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Learning to Predict Climate Variations Associated with El Niño and the Southern Oscillation: Accomplishments and Legacies of the TOGA Program OBSERVATIONS OF ENSO IN THE TROPICAL PACIFIC Climatologies ENSO is, among other things, an anomalous warming of the eastern Pacific. In order to define the anomalies, it is crucial to define the background, normal conditions against which the anomalies are measured. While simple in concept, this observational and definitional problem is complicated by the existence of both interannual (and longer) variability and intraseasonal (and shorter) variability. In the implicit definition used throughout this report, the climatology of a quantity is the sequence of monthly averages of that quantity for all the months of the year. Because both warm and cold phases of ENSO contribute to the monthly averages, a record long enough to include the effects of the slow interannual variability must be obtained. If the annual average is not stationary, the climatology will be unstable—i.e., different climatologies will arise from different averaging periods. Attempts to define a climatology by averaging only during “normal” periods—i.e., those without significant warm or cold phases of ENSO—will give an incorrect climatology if ENSO produces rectified effects. Sea surface temperature is one of the key quantities that change during ENSO, and its climatology is therefore one of the most crucial. To date, climatologies of sea surface temperature have been obtained predominantly from historical records of in situ data (e.g., Reynolds 1982, Slutz et al. 1985), or by accumulating statistics from operational analyses (e.g., Reynolds and Smith 1994). Climatological winds have usually been obtained from historical records (e.g., Hellerman and Rosenstein 1983, Harrison 1989). The TOGA Observing System is providing large numbers of tropical data, which future climatologies will reflect. The TOGA Observing System has produced some remarkable results on the climatologies of the oceanic subsurface thermal structure and subsurface circulation. Current-meter moorings have been in place at 110°W since 1980 and at 140°W since 1983. In conjunction with ATLAS moorings, they have yielded a remarkable picture of the behavior of the near-surface circulation (see, e.g., McPhaden and McCarty 1992). At 110°W (see Figure 7, middle), for example, the undercurrent is strongest in boreal spring when the winds are weakest, the sea surface temperature is warmest, and the surface currents have reversed to eastward. The warm sea surface temperature has no thermocline motion associated with it—indeed, the thermocline stays pretty much flat throughout the year. Clearly then, the main processes available to change sea surface temperature are the surface fluxes and surface advection, both affecting (and affected by) the mixing processes that determine the mixed-layer depth.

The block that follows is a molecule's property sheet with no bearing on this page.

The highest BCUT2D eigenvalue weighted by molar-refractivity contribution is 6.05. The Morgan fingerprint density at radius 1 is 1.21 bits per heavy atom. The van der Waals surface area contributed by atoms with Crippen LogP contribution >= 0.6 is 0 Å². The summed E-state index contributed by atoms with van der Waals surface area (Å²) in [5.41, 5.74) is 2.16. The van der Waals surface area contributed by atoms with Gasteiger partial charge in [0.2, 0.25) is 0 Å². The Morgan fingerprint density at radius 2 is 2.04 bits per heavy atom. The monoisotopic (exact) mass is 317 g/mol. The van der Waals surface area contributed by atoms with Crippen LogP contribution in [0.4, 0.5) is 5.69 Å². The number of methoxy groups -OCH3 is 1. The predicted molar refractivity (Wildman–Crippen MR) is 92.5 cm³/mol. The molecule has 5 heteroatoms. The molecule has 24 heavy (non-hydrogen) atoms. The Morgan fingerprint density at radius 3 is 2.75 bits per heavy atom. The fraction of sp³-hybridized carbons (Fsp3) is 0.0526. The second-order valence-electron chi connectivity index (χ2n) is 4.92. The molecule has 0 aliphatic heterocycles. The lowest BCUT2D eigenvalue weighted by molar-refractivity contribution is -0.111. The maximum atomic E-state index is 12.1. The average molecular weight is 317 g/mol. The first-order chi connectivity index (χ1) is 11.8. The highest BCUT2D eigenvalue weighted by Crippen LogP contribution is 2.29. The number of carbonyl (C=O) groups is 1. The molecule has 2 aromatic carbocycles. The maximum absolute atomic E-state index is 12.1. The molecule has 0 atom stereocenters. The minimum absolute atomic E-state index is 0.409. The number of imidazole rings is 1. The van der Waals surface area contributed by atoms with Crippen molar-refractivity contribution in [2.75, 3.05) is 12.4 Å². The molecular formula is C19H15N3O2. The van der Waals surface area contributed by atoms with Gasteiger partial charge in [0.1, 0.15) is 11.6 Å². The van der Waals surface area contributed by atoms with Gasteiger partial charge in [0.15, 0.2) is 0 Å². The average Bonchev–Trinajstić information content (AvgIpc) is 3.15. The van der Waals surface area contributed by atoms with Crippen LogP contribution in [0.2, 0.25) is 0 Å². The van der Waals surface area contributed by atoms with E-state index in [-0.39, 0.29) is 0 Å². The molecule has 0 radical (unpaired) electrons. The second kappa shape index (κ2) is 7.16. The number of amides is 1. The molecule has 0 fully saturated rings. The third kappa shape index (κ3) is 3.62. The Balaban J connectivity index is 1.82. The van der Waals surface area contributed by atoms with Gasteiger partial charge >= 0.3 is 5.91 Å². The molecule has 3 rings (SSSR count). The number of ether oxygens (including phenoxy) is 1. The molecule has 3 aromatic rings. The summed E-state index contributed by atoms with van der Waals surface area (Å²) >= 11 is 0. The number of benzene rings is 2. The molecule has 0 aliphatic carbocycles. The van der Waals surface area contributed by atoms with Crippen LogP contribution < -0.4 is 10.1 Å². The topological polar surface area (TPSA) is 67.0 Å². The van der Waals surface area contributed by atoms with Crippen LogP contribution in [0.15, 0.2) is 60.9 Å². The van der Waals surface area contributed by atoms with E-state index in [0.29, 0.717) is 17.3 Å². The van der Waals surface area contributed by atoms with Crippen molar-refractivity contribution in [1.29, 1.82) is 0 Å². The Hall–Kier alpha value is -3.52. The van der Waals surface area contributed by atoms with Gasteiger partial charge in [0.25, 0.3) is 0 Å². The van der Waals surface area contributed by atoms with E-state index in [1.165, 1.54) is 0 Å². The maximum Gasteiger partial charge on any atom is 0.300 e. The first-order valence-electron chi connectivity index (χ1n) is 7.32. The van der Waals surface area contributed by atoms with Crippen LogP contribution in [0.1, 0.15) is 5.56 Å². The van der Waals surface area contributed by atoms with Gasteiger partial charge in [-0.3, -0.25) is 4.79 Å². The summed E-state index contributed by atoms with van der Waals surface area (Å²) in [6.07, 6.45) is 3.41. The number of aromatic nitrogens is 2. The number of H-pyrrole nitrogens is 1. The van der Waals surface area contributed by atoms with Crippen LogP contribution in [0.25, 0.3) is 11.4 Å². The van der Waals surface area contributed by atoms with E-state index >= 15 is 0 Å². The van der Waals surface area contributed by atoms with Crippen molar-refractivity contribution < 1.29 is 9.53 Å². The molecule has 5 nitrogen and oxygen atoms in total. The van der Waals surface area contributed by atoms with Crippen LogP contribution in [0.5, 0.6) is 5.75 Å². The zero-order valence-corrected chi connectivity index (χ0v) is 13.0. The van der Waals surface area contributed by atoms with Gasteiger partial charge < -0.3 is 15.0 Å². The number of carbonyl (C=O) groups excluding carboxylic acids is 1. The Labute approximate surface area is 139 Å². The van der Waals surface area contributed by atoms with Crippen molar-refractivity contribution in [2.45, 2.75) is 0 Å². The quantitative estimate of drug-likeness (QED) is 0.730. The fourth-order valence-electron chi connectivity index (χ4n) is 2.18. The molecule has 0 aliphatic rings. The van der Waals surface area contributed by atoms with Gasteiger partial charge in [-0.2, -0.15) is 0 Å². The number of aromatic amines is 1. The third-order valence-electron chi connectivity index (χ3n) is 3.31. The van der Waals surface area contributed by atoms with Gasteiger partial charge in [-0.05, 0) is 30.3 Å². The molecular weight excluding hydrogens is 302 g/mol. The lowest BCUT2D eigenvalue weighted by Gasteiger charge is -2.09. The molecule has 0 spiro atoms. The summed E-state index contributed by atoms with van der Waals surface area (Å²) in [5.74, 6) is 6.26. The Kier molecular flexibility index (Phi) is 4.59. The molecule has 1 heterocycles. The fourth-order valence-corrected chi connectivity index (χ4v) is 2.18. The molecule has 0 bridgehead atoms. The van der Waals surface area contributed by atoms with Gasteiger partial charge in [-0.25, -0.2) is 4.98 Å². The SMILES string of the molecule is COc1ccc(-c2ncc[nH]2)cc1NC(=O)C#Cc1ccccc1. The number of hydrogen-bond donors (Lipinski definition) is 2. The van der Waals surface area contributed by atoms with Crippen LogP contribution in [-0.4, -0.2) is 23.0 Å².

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Learning to Predict Climate Variations Associated with El Niño and the Southern Oscillation: Accomplishments and Legacies of the TOGA Program Models have been used to understand aspects of this evolution of the thermal structure (see, for example, Yin and Sarachik 1993 for a study using a two-dimensional nonlinear undercurrent model, and Philander et al. 1987 for a study using a three-dimensional ocean general-circulation model). The interpretation developed from modeling studies is that during boreal spring, when the winds are weak and the upward vertical advection of eastward momentum from the equatorial undercurrent is weakest, the pressure gradient is still strong and the surface currents are accelerated eastward, mostly by the pressure gradient. The surface currents then advect the temperature down gradient and warm the eastern part of the region. Vertical advection of momentum cannot be measured directly, but such advection plays an important role in the maintenance and variation of the undercurrent. As time goes on, and if the TOGA Observing System stays in place, we may expect to have a more complete, basin-wide view of the climatology of subsurface thermal variations. Evolution of Warm and Cold Events The canonical ENSO described by Rasmusson and Carpenter (1982)—on the basis of warm phases occurring in 1951, 1953, 1957, 1965, 1972, and 1976—showed a definite westward propagation of anomalies of sea surface temperature at the same time that isotherms of the total sea surface temperature moved eastward. This was possible because the isotherms of the annual cycle had a well defined westward propagation (see Figure 11a), and any anomaly added to the annual cycle would move isotherms farther east. Descriptions of the propagation characteristics of the 1982–1983 warm phase are not consistent in the literature. However, it appears that the anomalies of sea surface temperature (see Figure 11b) warmed uniformly over large parts of the central Pacific, followed by warming near the coast of South America. It is clear that in some sense the anomalies of sea surface temperature did propagate eastward, but in another sense the warm sea surface temperature developed over a large region of the tropical Pacific without propagation. Figure 9 shows the anomalies, relative to the climatology of Reynolds and Smith (1994), of sea surface temperature along the equator during the TOGA years. All points of view about the propagation of sea-surface-temperature anomalies can find evidence in this series. The anomalous warming in 1991 seems to have a component that propagated eastward, although in the boreal spring of 1991 warm anomalies appeared simultaneously in the east and around the dateline. The anomalous warmth of early 1993 seems to have set in simultaneously across the entire eastern Pacific, with no obvious phase propagation. The cooling of 1988 appears to have a definite westward propagation, although the zero line of the temperature anomaly shows no phase propagation.